A flatbread seems to always makes its way into the meal, thanks to their prominent wood burning oven. Ours was topped with babaganoush incorporating a healthy dose of cumin, sour tamarind (?) reduction, dressed greens, and nuts. While the flatbread was tasty, the gluten-free version, which arrives on a potato rosti, was even better with the slightly crunchy bits.


Our table couldn’t get enough of the porcini soup ... it smells heavenly! Thick and creamy (from cauliflower purée in lieu of cream), there was also a slight kick to the broth from mountain peppers. I could have easily had three more bowls of the concoction.


Of course, there was a salad. Thankfully, it was pretty tasty with the wild mustard greens and other leafy vegetables tossed in a white kimchi dressing, sprinkled with togarashi, and mixed with the fennel pesto along the plate. While the apple confit chips were a powerful pop of flavour, it'd pair better with dessert; on the salad, the hard and chewy shards stick to your teeth and was annoying to pick out amongst the greens.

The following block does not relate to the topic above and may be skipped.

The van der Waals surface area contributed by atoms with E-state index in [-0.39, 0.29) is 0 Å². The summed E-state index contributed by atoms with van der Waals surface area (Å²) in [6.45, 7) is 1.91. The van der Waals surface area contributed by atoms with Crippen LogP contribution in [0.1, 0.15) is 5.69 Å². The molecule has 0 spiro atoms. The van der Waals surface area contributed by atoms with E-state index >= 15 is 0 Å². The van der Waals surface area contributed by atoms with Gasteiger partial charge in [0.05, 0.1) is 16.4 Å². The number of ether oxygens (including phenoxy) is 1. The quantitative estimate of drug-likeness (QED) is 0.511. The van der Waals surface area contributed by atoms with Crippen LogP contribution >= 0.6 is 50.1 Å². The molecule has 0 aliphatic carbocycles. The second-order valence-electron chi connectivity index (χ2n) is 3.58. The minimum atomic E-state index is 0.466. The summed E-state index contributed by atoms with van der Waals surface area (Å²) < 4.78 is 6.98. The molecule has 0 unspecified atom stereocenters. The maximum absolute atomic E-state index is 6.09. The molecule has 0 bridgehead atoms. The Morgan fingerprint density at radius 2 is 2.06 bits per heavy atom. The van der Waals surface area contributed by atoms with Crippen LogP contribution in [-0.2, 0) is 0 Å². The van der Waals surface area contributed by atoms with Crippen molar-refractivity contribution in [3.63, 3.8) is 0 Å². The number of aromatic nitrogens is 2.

I love how the kitchen draws upon so many cultures to create the menu. From India, the khichdi was a lovely warm mixture of ground rice, lentils, and potatoes mixed with spices and a bit of heat. On top, a contrasting cold sweet and tangy root slaw, gave the dish interest and a beautiful colourful crown.


My favourite dish was the truffle mushroom ravioli: the pasta soft and chewy, filled with chopped mushrooms and sitting in a lovely cauliflower puree. Underneath was another healthy portion of roasted oyster mushrooms. Between this and the soup, our table agreed that Awai knows how to prepare fungi.


While I like phyllo pastry, as a cannelloni wrapper it doesn’t work. Perhaps there was just too much of it compared to the edamame mixture inside, every mouthful just felt like you were eating crispy phyllo. While the dish was pretty to look at and their heirloom vegetables roasted wonderfully, it was passable.